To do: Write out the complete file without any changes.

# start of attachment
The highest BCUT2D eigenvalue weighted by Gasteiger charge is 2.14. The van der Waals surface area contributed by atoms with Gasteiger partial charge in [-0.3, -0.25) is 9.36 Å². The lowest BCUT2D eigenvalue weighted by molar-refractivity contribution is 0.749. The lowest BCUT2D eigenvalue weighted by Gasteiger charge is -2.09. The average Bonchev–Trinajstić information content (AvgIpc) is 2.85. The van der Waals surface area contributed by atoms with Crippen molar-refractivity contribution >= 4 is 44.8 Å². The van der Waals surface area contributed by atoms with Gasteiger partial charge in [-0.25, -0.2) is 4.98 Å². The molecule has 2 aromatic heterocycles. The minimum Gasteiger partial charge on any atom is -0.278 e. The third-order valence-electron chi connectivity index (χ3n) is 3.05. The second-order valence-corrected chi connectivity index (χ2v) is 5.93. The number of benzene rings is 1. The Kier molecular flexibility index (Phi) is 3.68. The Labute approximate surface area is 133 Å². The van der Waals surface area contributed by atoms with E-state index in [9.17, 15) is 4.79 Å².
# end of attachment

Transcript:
The highest BCUT2D eigenvalue weighted by Gasteiger charge is 2.14. The van der Waals surface area contributed by atoms with Gasteiger partial charge in [-0.3, -0.25) is 9.36 Å². The lowest BCUT2D eigenvalue weighted by molar-refractivity contribution is 0.749. The lowest BCUT2D eigenvalue weighted by Gasteiger charge is -2.09. The average Bonchev–Trinajstić information content (AvgIpc) is 2.85. The van der Waals surface area contributed by atoms with Crippen molar-refractivity contribution >= 4 is 44.8 Å². The van der Waals surface area contributed by atoms with Gasteiger partial charge in [-0.25, -0.2) is 4.98 Å². The molecule has 2 aromatic heterocycles. The minimum Gasteiger partial charge on any atom is -0.278 e. The third-order valence-electron chi connectivity index (χ3n) is 3.05. The second-order valence-corrected chi connectivity index (χ2v) is 5.93. The number of benzene rings is 1. The Kier molecular flexibility index (Phi) is 3.68. The Labute approximate surface area is 133 Å². The van der Waals surface area contributed by atoms with E-state index in [9.17, 15) is 4.79 Å².